You can also try Atelier Renault,an ultra modern restaurant for a wonderful Club House sandwich with salad.
One of the best and affordable Restaurants in Paris is Le Relais de L’Entrecôte located at 15 Rue Marbeuf just off Champs-Elysées. They only serve Steak with their secret sauce and the best fries you have ever had. You might be better off going there earlier because of the line ups they do not take reservations.
You can find brand names and specialty stores on Champs-Elysées including Louis Vuitton, Lancel, Fred, Ballys.
If you are into haute Couture you can go down Ave. Montaigne, where you can find designers such as Dior, and Channel.
As you keep going further down the Champs-Elysees Ave, you will arrive at Place de la Concorde, where you will see the Luxor obelisk, a gift from the viceroy of Egypt to King Louis-Phillip.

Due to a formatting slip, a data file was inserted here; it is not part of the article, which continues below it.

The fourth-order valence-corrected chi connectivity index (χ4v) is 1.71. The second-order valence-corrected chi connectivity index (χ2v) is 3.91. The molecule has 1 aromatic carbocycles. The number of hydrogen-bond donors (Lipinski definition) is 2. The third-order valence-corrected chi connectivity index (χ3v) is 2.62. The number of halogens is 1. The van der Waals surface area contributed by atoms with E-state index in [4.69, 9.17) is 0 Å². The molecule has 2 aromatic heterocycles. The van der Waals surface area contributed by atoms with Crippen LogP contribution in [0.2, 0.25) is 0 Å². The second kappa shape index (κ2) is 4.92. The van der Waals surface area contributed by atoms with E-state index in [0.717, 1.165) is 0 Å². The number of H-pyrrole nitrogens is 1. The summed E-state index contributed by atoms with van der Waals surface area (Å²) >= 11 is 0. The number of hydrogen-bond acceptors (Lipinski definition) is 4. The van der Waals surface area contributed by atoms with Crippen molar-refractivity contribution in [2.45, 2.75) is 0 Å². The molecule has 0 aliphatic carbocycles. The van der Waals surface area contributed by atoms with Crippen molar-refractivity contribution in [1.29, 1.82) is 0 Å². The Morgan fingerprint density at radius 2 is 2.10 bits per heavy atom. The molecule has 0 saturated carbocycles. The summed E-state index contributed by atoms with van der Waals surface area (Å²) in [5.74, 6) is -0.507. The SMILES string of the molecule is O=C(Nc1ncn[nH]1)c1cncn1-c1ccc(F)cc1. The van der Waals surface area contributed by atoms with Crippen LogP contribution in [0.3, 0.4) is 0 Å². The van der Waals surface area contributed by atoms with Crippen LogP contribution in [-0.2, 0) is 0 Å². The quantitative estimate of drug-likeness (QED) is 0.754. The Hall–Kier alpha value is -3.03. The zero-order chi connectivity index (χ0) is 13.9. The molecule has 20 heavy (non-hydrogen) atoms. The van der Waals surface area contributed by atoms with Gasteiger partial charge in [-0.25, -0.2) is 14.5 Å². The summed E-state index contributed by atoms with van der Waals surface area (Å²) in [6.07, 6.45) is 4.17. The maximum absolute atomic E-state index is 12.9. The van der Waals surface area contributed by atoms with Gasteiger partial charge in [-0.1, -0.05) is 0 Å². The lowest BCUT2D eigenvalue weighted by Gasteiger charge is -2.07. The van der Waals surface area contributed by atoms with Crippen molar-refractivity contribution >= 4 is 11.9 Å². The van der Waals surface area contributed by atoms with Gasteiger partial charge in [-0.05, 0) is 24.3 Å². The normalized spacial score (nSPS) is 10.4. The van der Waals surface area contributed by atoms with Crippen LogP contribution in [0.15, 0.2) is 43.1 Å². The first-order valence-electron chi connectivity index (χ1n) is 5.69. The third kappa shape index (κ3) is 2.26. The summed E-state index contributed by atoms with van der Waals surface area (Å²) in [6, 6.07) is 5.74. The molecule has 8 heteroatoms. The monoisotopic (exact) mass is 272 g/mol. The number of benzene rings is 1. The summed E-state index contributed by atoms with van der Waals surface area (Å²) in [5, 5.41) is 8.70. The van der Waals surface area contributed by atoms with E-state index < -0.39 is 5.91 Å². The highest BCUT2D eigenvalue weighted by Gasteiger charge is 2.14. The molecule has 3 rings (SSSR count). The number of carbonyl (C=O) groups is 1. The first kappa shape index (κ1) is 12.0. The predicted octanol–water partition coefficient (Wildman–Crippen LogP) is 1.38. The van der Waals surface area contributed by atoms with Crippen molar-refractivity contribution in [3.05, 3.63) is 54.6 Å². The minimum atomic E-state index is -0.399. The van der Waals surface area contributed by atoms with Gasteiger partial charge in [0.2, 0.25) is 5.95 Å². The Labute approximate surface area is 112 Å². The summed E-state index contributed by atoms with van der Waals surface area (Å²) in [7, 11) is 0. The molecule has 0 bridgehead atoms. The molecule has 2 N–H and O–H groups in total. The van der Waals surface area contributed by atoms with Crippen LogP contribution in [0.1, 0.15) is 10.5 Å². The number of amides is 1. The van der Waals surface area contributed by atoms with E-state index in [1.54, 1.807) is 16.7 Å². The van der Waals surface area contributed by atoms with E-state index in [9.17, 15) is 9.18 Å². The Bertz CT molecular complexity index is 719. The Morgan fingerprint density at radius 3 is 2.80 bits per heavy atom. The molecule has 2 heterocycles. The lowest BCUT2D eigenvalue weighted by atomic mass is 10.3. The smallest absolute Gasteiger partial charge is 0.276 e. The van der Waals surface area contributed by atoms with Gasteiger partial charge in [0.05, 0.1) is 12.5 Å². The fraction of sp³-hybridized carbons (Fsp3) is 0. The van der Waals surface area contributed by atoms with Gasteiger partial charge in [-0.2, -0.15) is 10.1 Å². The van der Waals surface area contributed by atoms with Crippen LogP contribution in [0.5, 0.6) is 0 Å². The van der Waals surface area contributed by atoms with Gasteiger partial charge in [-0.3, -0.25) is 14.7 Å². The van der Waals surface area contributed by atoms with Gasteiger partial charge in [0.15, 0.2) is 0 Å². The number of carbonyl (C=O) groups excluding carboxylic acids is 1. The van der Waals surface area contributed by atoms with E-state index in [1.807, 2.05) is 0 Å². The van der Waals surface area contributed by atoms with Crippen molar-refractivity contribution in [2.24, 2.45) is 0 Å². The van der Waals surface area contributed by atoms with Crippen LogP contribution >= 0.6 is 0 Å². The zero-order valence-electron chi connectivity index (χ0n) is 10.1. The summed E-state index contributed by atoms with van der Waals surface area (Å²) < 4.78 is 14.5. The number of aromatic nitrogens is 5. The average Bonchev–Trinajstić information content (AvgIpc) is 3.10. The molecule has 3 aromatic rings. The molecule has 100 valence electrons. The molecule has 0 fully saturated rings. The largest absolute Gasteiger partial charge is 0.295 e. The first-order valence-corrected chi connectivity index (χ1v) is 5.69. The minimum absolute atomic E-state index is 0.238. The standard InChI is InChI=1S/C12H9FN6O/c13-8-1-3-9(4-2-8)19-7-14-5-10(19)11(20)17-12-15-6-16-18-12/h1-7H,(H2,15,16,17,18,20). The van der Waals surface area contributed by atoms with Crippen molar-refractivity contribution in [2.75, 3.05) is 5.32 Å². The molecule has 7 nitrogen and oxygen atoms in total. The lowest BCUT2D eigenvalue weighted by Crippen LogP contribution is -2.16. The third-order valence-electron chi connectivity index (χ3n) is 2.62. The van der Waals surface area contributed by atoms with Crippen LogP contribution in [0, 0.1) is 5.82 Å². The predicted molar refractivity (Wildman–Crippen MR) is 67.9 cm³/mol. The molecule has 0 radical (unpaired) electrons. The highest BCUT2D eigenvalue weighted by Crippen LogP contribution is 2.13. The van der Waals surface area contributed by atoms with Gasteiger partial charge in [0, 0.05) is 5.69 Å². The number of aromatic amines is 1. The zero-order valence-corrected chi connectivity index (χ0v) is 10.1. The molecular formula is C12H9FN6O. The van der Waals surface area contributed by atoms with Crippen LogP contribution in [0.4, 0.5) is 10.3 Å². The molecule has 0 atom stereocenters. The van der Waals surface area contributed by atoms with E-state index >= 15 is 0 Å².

During the French Revolution, prior to the erection of the obelisk, this square was a bloody scene, where a guillotine was placed and many lost their head including Marie-Antoinette and Louis XVI. From this point you have 2 good options.
You can either go through Jardin des Tuileries all the way to the Louvre or follow the signs to Rue de Rivoli.
Here you will find souvenir shops and of course cafes.  If you keep going you will soon find the Louvre on your right side of the street.


  • The Place de la Concorde

is one of the major public squares in Paris, France. In fact, in terms of area, its 8.64 hectares make it the largest square in the French capital. It is located in the city’s eighth arrondissement, at the eastern end of the Champs-Élysées.